HELSENORGE

How to assess left ventricular filling pressures

Left ventricular diastolic dysfunction (LVDD) plays a key role in the pathophysiology of heart failure (HF). It is caused by impaired left ventricular (LV) relaxation with or without reduced restoring forces and increased LV chamber stiffness leading to the inability of the ventricle to fill adequately and to provide a normal stroke volume at normal filling pressure (LVFP), at rest and/or during exercise.

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In patients with HF, there is typically elevated LVFP at rest, and in some cases only during exercise. Elevated LVFP is a hallmark of HF and therefore has great importance in HF diagnostics.

During left heart catheterization, LVFP is measured as LV end-diastolic pressure (LVEDP). Alternatively, LVFP is measured as LV pressure prior to onset of left atrial (LA) contraction (LV pre-A pressure), which approximates LA mean pressure. During right heart catheterization, LVFP is assessed as pulmonary capillary wedge pressure (PCWP), which is an indirect measure of LA mean pressure. During sinus rhythm, LVEDP is higher than PCWP and LV Pre-A pressure.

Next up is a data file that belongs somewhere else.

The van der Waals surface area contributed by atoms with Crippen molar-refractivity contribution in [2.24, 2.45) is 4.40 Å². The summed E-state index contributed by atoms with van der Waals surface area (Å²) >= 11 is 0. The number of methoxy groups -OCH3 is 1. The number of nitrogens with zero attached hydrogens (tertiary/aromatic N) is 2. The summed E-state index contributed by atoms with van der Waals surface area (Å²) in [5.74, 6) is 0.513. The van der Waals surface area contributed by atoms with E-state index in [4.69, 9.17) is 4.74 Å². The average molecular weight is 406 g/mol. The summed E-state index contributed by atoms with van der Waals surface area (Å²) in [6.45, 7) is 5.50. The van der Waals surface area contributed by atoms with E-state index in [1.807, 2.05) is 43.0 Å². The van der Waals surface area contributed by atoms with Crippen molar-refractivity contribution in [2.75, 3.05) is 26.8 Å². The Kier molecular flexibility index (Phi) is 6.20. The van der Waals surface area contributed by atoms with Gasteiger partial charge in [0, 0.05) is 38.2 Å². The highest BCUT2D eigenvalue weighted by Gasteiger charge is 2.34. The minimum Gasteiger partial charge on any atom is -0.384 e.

A combination of transmitral flow velocities, mitral annular velocities, LA volume and strain, and estimated systolic pulmonary pressures is recommended to assess LVFP in clinical practice. Importantly, none of these parameters is accurate enough to be used as a single diagnostic marker.

Importantly, the recommendations advocate careful consideration of all available clinical, 2D, and Doppler data to conclude about diastolic function. Thus, the evaluation of LV diastolic function should always start by assessing the presence of clinical risk factors associated with LVDD (e.g. hyperten­sion, coronary artery disease, diabetes), by looking for structural cardiac abnormalities (e.g. pathological LV hypertrophy, LA dilation), or by detecting LV systolic dysfunction (e.g. reduced EF, mitral annulus systolic velocities, and LV global longitudinal strain).

Read more in:

How to assess left ventricular filling pressures by echocardiography in clinical practice 
European Heart Journal - Cardiovascular Imaging, Volume 23, Issue 9, September 2022, Pages 1127–1129, https://doi.org/10.1093/ehjci/jeac123
Published:  
28 June 2022